Previous studies have established that low density lipoprotein (LDL) incubated with endothelial cells (EC) undergoes extensive oxidative modification in structure and that the modified LDL is specifically recognized by the acetyl LDL receptor of the macrophage. Thus, in principle, EC-modified LDL could contribute to foam cell formation during atherogenesis. Oxidatively modified LDL is also potentially toxic to EC. The present studies show that addition of probucol during the incubation of LDL with EC prevents the increase in the electrophoretic mobility, the increase in peroxides, and the increase in subsequent susceptibility to macrophage degradation. It has also been shown that oxidation of LDL catalyzed by cupric ion induces many of the same changes occurring during EC modification. Addition of probucol (5 microM) also prevented this copper-catalyzed modification of LDL. Most importantly, samples of LDL isolated from plasma of hypercholesterolemic patients under treatment with conventional dosages of probucol were shown to be highly resistant to oxidative modification either by incubation with endothelial cells or by cupric ion in the absence of cells. The findings suggest the hypothetical but intriguing possibility that probucol, in addition to its recognized effects on plasma LDL levels, may inhibit atherogenesis by limiting oxidative LDL modification and thus foam cell formation and/or EC injury. Other compounds with antioxidant properties might behave similarly.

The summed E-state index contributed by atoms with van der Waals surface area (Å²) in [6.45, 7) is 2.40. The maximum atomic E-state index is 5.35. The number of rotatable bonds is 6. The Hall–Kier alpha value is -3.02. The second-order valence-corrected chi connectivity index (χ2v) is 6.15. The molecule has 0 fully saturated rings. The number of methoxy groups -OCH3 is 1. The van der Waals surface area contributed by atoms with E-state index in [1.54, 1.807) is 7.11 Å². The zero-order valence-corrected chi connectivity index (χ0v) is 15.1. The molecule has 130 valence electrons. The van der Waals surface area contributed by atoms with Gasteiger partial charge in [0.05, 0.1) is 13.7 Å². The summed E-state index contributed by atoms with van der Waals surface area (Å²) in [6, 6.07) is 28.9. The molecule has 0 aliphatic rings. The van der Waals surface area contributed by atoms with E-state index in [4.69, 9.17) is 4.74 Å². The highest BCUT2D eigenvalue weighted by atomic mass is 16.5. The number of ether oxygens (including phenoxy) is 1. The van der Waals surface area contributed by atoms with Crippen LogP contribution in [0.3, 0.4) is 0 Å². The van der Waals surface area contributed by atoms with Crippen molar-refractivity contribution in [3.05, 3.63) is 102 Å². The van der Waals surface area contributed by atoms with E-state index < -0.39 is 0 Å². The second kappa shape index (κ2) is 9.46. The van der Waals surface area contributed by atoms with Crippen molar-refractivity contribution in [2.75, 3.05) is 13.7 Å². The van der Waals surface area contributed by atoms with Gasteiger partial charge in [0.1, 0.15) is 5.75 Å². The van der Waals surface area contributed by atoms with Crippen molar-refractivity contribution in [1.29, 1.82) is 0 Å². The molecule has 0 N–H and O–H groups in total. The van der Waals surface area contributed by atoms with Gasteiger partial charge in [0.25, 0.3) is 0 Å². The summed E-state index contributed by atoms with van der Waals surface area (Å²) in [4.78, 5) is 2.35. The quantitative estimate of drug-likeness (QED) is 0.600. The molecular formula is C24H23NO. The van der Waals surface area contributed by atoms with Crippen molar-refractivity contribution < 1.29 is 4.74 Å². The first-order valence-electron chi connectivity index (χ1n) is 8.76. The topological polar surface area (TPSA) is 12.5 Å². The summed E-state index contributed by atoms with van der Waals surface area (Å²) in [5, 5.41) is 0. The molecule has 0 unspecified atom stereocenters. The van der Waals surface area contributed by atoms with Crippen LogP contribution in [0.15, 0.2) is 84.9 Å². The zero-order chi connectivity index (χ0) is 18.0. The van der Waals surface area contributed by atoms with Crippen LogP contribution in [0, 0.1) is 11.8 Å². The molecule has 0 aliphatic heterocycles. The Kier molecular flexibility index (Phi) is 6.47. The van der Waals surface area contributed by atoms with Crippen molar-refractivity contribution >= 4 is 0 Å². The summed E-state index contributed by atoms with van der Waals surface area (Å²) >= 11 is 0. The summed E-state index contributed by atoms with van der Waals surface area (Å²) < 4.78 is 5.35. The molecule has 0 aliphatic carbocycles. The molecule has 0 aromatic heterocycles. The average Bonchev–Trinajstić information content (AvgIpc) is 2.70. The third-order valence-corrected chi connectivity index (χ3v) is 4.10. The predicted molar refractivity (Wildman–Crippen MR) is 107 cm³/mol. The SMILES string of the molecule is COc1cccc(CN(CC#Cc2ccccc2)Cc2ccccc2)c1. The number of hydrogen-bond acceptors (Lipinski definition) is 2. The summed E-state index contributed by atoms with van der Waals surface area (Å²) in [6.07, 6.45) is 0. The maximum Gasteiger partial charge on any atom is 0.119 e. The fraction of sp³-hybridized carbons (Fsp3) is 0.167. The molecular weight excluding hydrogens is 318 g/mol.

S Parthasarathy, S G Young, J L Witztum, R C Pittman, D Steinberg


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